On December 27th, the British Royal Mail revealed its 2019 Special Stamp calendar. It showcases the “Best of British” programme, among other things commemorating the 75th anniversary of the D-Day landings.
It’s time, our 2019 Special Stamp calendar has been revealed!
Showcasing the “Best of British” the programme features a range of subjects: from a celebration of the UK’s Birds of Prey to the 75th anniversary of the D-Day landings.
More info here: https://t.co/URPaDpGyPX pic.twitter.com/IOYzejRNl7
— Royal Mail (@RoyalMail) December 27, 2018
The D-Day commemoration stamp in question is the following one:
The issue with the photograph is that it actually shows the “USS LCI(L)-30 landing troops carrying stretchers onto a beach during a second assault wave. US Coast Guard photo for ‘All Hands’ magazine, July 1944 issue (page 29). Similar to 2000.325.043. ‘2191-B-17.’ ‘U.S. Coast Guard Official Picture, 3rd Naval District.’ Sarmi, Dutch New Guinea, 17 May 1944.”
Essentially, the Royal Mail’s designers didn’t do their due diligence and presented US landing troops on the shores of Indonesia instead of British troops on D-Day.
On the following day, the Royal Mail apologized and said that the stamp would not be part of the final collection: “We work very hard to ensure that our Special Stamp programme appropriately commemorates anniversaries and events that are relevant to UK heritage and life. We would like to offer our sincere apologies that our preview release for our 2019 Special Stamp programme included a stamp design which had been incorrectly associated with the D-day landings.”
We sincerely apologise that our 2019 Special Stamp preview included a design which had been incorrectly associated with the D-Day landings.
This stamp design has not been printed. We would like to reassure our customers that this image will not be part of the final set.
— Royal Mail (@RoyalMail) December 28, 2018
As it usually happens with such blunders posted on social media, users mocked the “commemorative stamp.”
I'm assuming you have had many people say this to you. BUT if not, on your Normandy landings 75th anniversary stamp, the image chosen actually depicts US troops disembarking from LCI(L) 30 at Dutch New Guinea in May 1944. Please correct this or you will look like idiots
— Paul Woodadge (@WW2TV) December 27, 2018
Too late. They look like Idiots. How hard would it have been to choose an appropriate photo and have it verified by a qualified Historian? @RoyalMail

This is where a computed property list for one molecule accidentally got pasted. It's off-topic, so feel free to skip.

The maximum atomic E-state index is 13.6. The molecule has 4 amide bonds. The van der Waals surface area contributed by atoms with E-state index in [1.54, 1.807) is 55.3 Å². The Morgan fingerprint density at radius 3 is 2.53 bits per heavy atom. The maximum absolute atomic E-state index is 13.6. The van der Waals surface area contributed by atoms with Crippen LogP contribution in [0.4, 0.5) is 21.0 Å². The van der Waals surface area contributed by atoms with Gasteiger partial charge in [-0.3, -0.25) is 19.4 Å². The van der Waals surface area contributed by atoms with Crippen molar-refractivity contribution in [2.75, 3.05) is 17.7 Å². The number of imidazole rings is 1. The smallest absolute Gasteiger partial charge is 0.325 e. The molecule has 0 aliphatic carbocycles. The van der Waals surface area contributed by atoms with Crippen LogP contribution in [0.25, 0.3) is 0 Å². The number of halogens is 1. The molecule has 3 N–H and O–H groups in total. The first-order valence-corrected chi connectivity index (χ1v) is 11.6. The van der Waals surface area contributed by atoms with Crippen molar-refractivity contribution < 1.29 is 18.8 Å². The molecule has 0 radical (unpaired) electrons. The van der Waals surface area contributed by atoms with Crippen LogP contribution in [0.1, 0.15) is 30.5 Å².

— John Paul (@JohnPaul1771) December 28, 2018
Tory councilor Robert Barnard, on Twitter called for disciplinary action against the person signed the stamp off.
Incredible! Can we be told who signed off on this and what disciplinary action will result? @RoyalMail
— Cllr. Robert Barnard (@Cllr_Barnard) December 27, 2018
There were also alternative designs suggested by Twitter users:
Love the new Royal Mail D-Day stamps. pic.twitter.com/kyIy1VjJNr
— TameCrab (@TameCrab) December 28, 2018
Perhaps it's just me, but something about this new D-Day stamp doesn't look quite right. pic.twitter.com/YOTgp1oN9L
— Marc Morris (@Longshanks1307) December 27, 2018
— Nick Stone (@typejunky) December 27, 2018
Use this one, nobody will notice pic.twitter.com/VY4GV69SGB
— CW Service Eng (@ChrisWizzGTi) December 28, 2018
Some of the other stamps included the UK’s birds of prey, as well as Queen Victoria and Prince Albert.
Other Twitter users also took part in some banter claiming that it is not Queen Victoria on the stamp (it actually is):
I’m sure you’ve been told numerous times, but that’s not Queen Victoria in 1859, it’s Gemma Collins dressed up for a Celebrity Big Brother task in 2016
— David Currie (@thedavidcurrie) December 28, 2018
While some former employees appeared to not even be surprised by the blunder:
Having worked 3 years for Royal Mail, this does not surprise me at all.
— SJ (@H_S_Sarah) December 28, 2018
More recently, an Iraqi-Iran war commemorative poster in Iran’s Shiraz showed soldiers from Israel’s Defense Forces. It wouldn’t be such a massive issue if Israel wasn’t basically Iran’s mortal nemesis.
Mission Completed: Shiraz, Iran
A tribute to the martyrs.
Pictured: IDF Soldiers.
— The Mossad (@TheMossadIL) September 26, 2018
For the record, this is the original picture.
Apparently whoever made the billboard finds women more offensive than Israelis. pic.twitter.com/Qmoug2smDp
— The Mossad (@TheMossadIL) September 26, 2018
The Mossad’s post actually makes a fair point, since they showed Israeli soldiers, but removed the woman from the photograph.
Earlier than that, the US Postal Service in 2011 issue a stamp showing the Statue of Liberty. It was not the one on Liberty Island, New York, however, but a replica from a Las Vegas casino.
The photo used on the stamp shows a rectangular patch on the crown that is present on the 14-year-old statue at the New York-New York Hotel and Casino in Las Vegas, Nevada, but not on the (93m) copper statue in New York. In addition, the facial features on the Las Vegas replica are more sharply defined than on the original.
Mistakes like these are actually somewhat common since “modern” designers have limited or no knowledge of history and appear to be allergic to doing their due diligence.